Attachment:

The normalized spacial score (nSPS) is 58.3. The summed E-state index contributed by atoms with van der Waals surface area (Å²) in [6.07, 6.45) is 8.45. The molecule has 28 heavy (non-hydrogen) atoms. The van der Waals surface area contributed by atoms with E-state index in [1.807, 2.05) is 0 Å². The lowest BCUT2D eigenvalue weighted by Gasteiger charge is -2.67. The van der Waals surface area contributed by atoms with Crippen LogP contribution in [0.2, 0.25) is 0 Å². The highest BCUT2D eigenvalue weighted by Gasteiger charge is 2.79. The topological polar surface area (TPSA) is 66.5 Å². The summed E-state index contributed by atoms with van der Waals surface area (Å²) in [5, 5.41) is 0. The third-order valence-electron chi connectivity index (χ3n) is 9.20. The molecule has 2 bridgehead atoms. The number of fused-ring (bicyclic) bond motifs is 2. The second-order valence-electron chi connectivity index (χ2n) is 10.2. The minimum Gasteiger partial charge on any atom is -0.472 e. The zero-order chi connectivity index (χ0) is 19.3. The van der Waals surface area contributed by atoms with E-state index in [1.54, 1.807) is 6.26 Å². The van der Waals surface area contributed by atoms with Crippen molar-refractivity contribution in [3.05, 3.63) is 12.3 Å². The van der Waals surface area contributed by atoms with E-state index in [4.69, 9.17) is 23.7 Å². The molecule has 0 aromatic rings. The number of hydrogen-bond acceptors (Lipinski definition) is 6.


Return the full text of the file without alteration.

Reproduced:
The normalized spacial score (nSPS) is 58.3. The summed E-state index contributed by atoms with van der Waals surface area (Å²) in [6.07, 6.45) is 8.45. The molecule has 28 heavy (non-hydrogen) atoms. The van der Waals surface area contributed by atoms with E-state index in [1.807, 2.05) is 0 Å². The lowest BCUT2D eigenvalue weighted by Gasteiger charge is -2.67. The van der Waals surface area contributed by atoms with Crippen LogP contribution in [0.2, 0.25) is 0 Å². The highest BCUT2D eigenvalue weighted by Gasteiger charge is 2.79. The topological polar surface area (TPSA) is 66.5 Å². The summed E-state index contributed by atoms with van der Waals surface area (Å²) in [5, 5.41) is 0. The third-order valence-electron chi connectivity index (χ3n) is 9.20. The molecule has 2 bridgehead atoms. The number of fused-ring (bicyclic) bond motifs is 2. The second-order valence-electron chi connectivity index (χ2n) is 10.2. The minimum Gasteiger partial charge on any atom is -0.472 e. The zero-order chi connectivity index (χ0) is 19.3. The van der Waals surface area contributed by atoms with E-state index in [1.54, 1.807) is 6.26 Å². The van der Waals surface area contributed by atoms with Crippen molar-refractivity contribution in [3.05, 3.63) is 12.3 Å². The van der Waals surface area contributed by atoms with E-state index in [4.69, 9.17) is 23.7 Å². The molecule has 0 aromatic rings. The number of hydrogen-bond acceptors (Lipinski definition) is 6.